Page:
I‘ve written a lot about publishing versus self-publishing, and have made it pretty clear that I’ve been fence-sitting: researching both, querying agents, and monitoring the self-publishing world and the struggle between the two methods of publication.
Well, I just got pushed off the fence.
At DFW Writer’s Convention in 2013, I was able to sit down with two agents for pitch sessions. They both went really well, and I went home with two full manuscript requests for my zombie gamebook, Undead Rising. I sent them in, and began my patient waiting.
After a few months, I received a rejection from one of the agents. It was short and vague. I found out a week later that she had switched agencies, so I think she probably picked up only her favorite things and took them with her. So my feelings weren’t that hurt.
And then I waited some more. And, frankly, I had a really busy year… so I forgot about it.
I just this week got the other rejection. That’s 15 full months (a year and a quarter!) of waiting to hear back one way or another on a requested manuscript; she’d already shown enough interest to get me to “phase 2” of querying.
Now, the agent was really kind in her rejection and apologized for the “unconscionable delay,” which she attributed to her “large backlog of requested material.” In fact, the rejection was largely positive; she mentions a quibble or two, but it (in my opinion) seems extremely minor and not a big deal. She said it was “well-executed” and that there was “a lot to like here.” Which is good to hear.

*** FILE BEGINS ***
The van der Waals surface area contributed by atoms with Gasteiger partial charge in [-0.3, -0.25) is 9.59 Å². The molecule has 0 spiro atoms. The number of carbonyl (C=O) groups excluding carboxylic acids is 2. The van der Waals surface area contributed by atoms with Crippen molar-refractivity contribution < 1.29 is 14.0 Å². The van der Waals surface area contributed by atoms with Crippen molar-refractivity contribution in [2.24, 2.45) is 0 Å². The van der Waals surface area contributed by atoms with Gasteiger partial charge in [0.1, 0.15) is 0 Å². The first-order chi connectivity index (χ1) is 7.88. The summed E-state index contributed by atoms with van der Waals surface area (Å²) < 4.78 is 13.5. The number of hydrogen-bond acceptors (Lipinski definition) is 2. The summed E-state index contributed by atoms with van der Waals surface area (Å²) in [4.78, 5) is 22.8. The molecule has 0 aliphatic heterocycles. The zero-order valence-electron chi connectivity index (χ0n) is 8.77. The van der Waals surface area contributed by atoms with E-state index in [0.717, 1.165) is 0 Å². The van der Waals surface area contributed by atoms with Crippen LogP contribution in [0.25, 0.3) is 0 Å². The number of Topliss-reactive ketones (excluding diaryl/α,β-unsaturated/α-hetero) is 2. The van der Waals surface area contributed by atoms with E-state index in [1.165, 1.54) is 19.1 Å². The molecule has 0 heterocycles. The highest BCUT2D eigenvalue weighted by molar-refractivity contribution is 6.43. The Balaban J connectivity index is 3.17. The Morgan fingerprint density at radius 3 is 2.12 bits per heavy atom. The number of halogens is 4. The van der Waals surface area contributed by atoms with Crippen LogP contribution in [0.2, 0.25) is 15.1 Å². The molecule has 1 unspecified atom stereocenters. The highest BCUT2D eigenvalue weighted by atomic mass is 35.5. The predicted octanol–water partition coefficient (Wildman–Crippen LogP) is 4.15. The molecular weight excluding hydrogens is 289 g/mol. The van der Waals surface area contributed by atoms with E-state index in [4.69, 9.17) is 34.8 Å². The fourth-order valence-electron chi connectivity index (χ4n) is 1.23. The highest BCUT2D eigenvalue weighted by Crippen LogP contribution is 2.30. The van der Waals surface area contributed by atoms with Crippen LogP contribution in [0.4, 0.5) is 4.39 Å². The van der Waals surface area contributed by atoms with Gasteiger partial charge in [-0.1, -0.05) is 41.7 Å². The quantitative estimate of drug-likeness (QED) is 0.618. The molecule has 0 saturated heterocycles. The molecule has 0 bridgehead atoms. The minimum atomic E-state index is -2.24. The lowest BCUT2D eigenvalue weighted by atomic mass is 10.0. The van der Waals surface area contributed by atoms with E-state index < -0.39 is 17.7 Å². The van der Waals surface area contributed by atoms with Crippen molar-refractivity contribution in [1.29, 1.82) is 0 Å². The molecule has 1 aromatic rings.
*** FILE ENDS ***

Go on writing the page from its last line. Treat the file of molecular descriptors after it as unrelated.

I’m not trying to call her out here–I’m not going to say who the agent was; she was very nice in person and I would have liked to have worked with her. But a 15-month delay on a requested manuscript seems ridiculous. Particularly because it is considered good manners to not consult other agents while a manuscript is with an agent (though I could have, had I notified her. Like I said, I forgot.)
This isn’t the only reason–the stars in general are feeling like they’ve aligned for me–but this is a big reason that I’ve decided to self-publish this book. The traditional publishing structure seems to be oriented toward very narrow types of books (whatever the gatekeepers think will sell well immediately) set on incredibly long-term time frames (making the process more about luck and timing than content). That combined with the lower rate of return… I just don’t feel like my oddball book will ever be a good fit in the industry. And that’s disappointing.
But it’s also exciting.
So, by Halloween of this year, I intend to have a complete zombie gamebook adventure available for sale as an ebook (and maybe a print book). I look forward to getting Undead Rising: Decide Your Destiny to an audience in time for All Hallows Read!
If you’ve self-published, can you offer any tips or tricks?